After 8 p.m., when polls close in 19 states — including bellwethers Pennsylvania and New Hampshire — the shape of the House will come into clearer focus. Venerable Democratic incumbents like Paul Kanjorski of Pennsylvania's 11th District and Ike Skelton of Missouri's 4th District are embroiled in tough battles against Tea Party–backed challengers, and Pennsylvania Democrats Patrick Murphy and Chris Carney are also vulnerable despite the party's edge in registered voters. On the Senate side, Democratic nominee Joe Sestak is nipping at the heels of Republican Pat Toomey, former head of the conservative Club for Growth. A Sestak win would go a long way toward ensuring the party's control of the upper chamber. Returns will also start filtering in at this time for the Illinois Senate seat formerly held by President Obama and the Connecticut Senate tussle between former WWE chief Linda McMahon and attorney general Richard Blumenthal. Blumenthal, the Democrat, is expected to take the seat vacated by outgoing Senator Chris Dodd.

The true Senate nail-biters, however, are in Nevada, where polls close at 9 p.m. E.T., and Colorado, where they close an hour later. In both Western states, Tea Party insurgents are salivating at the prospect of claiming significant scalps. If Senate majority leader Harry Reid falls to Republican Sharron Angle, who could prevail despite a disastrous campaign, it would demonstrate the depth of voter frustration at Democratic leadership. Colorado's Democratic Senator, Michael Bennet, is locked in a dogfight with another Tea Party–backed insurgent, Ken Buck. On the House side, Democrats like Harry Mitchell and Raul Grijalva in Arizona's 5th and 7th Districts, Betsy Markey in Colorado's 4th District, Minnesota's James Oberstar, and Steve Kagen in Wisconsin's 8th District could all lose their seats if a Republican wave materializes. In Wisconsin's Senate race, iconoclastic Democratic incumbent Russ Feingold looks likely to be unseated by Ron Johnson, a businessman and political neophyte who has campaigned on conservative platitudes. Another Democrat susceptible largely because of his party affiliation is Idaho's Walt Minnick, a Blue Dog whose votes against health care reform and the stimulus made him the only House Democrat to receive an endorsement from a Tea Party group. The problem? Minnick represents one of the reddest districts in the nation. If he loses, it will be because of his party association with Nancy Pelosi, not his voting record.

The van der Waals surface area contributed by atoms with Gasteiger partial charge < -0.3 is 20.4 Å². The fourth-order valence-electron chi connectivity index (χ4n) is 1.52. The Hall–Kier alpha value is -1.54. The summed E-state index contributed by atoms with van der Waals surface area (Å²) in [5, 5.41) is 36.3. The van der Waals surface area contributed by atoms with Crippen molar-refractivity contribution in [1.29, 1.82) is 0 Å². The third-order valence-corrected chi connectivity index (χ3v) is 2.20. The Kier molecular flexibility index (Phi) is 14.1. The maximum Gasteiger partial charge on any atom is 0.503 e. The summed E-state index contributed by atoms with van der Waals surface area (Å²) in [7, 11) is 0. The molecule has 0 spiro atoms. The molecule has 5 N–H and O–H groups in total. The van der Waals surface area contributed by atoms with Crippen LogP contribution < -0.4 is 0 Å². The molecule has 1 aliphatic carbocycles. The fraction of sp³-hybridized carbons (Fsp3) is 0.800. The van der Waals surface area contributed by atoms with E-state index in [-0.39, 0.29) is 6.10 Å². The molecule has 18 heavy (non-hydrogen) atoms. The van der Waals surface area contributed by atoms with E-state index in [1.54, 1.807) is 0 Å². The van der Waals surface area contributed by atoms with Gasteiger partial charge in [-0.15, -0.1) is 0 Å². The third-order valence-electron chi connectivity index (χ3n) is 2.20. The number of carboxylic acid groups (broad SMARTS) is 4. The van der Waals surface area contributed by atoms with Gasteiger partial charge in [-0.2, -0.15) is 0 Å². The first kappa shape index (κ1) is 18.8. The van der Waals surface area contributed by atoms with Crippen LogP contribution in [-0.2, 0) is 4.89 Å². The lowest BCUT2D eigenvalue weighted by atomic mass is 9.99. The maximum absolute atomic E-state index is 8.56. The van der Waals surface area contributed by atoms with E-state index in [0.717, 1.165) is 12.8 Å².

For the Democrats, California and the Pacific Northwest may be the safest parts of the electoral map — and even there, they could lose a series of House seats. But Senate incumbents Patty Murray and Barbara Boxer hold slim leads, while two-time former governors Jerry Brown in California and John Kitzhaber in Oregon are bidding to reclaim their old jobs. Victories in those contests would cushion the end of a long night. But the agony may not be over. The tightening three-way race in Alaska between Republican Joe Miller, Democrat Scott McAdams and incumbent Senator Lisa Murkowski (who lost the GOP primary to Miller) has the potential to stretch out for weeks as officials tally ballots to determine whether Murkowski's independent write-in campaign proved successful. If the election lives up to Republicans' wildest fantasies, there is an outside shot the Senate could be hanging in the balance — in which case they'd surely savor the wait.